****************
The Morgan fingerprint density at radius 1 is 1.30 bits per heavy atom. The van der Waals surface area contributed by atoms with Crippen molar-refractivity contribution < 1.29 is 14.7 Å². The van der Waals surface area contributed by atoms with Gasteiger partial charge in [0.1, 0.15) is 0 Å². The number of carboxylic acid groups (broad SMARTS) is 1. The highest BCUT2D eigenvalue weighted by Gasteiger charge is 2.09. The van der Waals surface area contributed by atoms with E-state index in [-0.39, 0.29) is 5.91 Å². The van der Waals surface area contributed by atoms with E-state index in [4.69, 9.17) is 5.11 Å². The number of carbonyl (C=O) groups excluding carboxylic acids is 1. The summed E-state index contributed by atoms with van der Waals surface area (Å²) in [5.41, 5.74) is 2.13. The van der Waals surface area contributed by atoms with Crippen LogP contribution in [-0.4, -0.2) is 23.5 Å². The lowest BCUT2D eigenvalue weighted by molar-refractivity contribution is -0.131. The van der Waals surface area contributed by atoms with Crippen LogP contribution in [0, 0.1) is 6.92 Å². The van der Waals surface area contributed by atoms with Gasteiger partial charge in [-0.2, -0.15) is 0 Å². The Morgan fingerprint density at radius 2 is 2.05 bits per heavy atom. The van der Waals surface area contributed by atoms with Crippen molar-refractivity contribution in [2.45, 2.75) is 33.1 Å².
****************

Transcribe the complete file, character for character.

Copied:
The Morgan fingerprint density at radius 1 is 1.30 bits per heavy atom. The van der Waals surface area contributed by atoms with Crippen molar-refractivity contribution < 1.29 is 14.7 Å². The van der Waals surface area contributed by atoms with Gasteiger partial charge in [0.1, 0.15) is 0 Å². The number of carboxylic acid groups (broad SMARTS) is 1. The highest BCUT2D eigenvalue weighted by Gasteiger charge is 2.09. The van der Waals surface area contributed by atoms with E-state index in [-0.39, 0.29) is 5.91 Å². The van der Waals surface area contributed by atoms with E-state index in [4.69, 9.17) is 5.11 Å². The number of carbonyl (C=O) groups excluding carboxylic acids is 1. The summed E-state index contributed by atoms with van der Waals surface area (Å²) in [5.41, 5.74) is 2.13. The van der Waals surface area contributed by atoms with Crippen LogP contribution in [-0.4, -0.2) is 23.5 Å². The lowest BCUT2D eigenvalue weighted by molar-refractivity contribution is -0.131. The van der Waals surface area contributed by atoms with Crippen LogP contribution in [0, 0.1) is 6.92 Å². The van der Waals surface area contributed by atoms with Gasteiger partial charge in [-0.2, -0.15) is 0 Å². The Morgan fingerprint density at radius 2 is 2.05 bits per heavy atom. The van der Waals surface area contributed by atoms with Crippen molar-refractivity contribution in [2.45, 2.75) is 33.1 Å².